The government of Nagaland probably as a preventive measure in curbing the ongoing protests and demonstrations against the conduct of ULB elections have shut down mobile internet services in the state. However, even before the violence broke out on the streets services provided through mobile telephony were shutdown one after the other. The first was in Wokha district where it was shut down for almost a week just before the elections but till today there is no official response for the reasons of the shutdown.
When the state-wide strike called by the tribal organisations started on January 28, there was the initial shutdown of some Internet Service Providers. It came back after 1-2 days but just to be shut down completely across all the Internet Service Providers. Even Short Message Service(SMS) was not spared and at present Nagaland has gone back to the pre-internet days except for those who have wired internet connectivity. However in the last ten days there have been neither any official notification nor any statement from the government on the shutdown.
So at present a state that recently had a summit on the theme to make Nagaland the next big IT hub in Southeast Asia is currently going through a scenario where Smartphones have been relegated to the standards of old telephone handsets. With the SMS blocked, transactions through internet payment gateways have become impossible because the One Time Passwords (OTP) for verification usually sent through SMS cannot be received. Although it is the first week of a new month, the e-payment facility of the power department launched in the month of October 2016 will be having one of the lowest payment if not zero payments. Moreover the very popular and quicker way of using messaging apps for exchanging images between traders and buyers before confirming a deal is forgotten for the moment. The cashless economy mantra announced by the centre is at the moment somewhere down in the bottom of the list in Nagaland.
It is acceptable that the government is trying to stop any subversive activities against it and stop the spread of violence but at the same time the current crisis in Nagaland cannot be compared with other communal violence that happens in other parts of the country. It should also not be equated with the earlier cases in Nagaland that had communal overtones. The current protest involves the civil societies in Nagaland against the government’s decision to enforce certain laws. Moreover the shutdown is against the very idea of freedom of information and the basic concept of the Internet itself; free flow of information.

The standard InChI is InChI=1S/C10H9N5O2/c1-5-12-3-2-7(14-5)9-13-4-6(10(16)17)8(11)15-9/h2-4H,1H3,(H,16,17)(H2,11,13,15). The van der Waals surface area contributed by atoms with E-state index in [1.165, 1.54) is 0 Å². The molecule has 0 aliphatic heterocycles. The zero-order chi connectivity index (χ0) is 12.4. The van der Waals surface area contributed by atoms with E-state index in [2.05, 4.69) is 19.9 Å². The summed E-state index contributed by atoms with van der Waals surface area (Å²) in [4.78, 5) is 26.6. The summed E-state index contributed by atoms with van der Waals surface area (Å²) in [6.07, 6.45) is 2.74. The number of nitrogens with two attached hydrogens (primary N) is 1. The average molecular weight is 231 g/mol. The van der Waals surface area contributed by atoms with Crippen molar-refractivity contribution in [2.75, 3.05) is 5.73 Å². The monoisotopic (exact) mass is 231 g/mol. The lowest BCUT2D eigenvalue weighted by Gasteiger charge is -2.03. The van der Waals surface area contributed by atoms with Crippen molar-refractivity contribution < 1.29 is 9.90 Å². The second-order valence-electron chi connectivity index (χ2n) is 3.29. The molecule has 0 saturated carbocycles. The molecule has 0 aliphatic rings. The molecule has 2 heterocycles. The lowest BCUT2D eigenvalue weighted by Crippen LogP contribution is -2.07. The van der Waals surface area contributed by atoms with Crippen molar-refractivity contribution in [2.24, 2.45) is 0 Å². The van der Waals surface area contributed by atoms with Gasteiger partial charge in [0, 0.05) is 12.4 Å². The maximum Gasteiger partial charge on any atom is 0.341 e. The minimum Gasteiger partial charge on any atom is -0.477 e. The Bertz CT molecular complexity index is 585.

The global digital rights organisation Access Now talking about Internet shutdowns says, “What we have found is that internet shutdowns go hand in hand with atrocities”. The advocacy organisation also claimed that there were more than 50 attempts by governments across the world to shut down the internet during 2016. Internet shutdown is implemented across the world to suppress free speech, quell dissents, enforce a law etc. but consequently it also leads to economic slowdowns. A Brookings research found out that the Internet shutdowns in India during 2015-16 cost the economy almost 968 million dollars, the largest in the world.
The government of Nagaland could have stopped prepaid services is there is a security threat, thereby ensuring that only post-paid subscribers with valid identification have access to data and other services. This way it will also be easy for the government to track down the culprits if in fact they are indulging in any subversive and illegal activity. However the decision of the government to even block SMS only indicates that it does not want its citizens to share information. It is not about any illegal activity but the government just do not want its citizens to share and talk about its failures.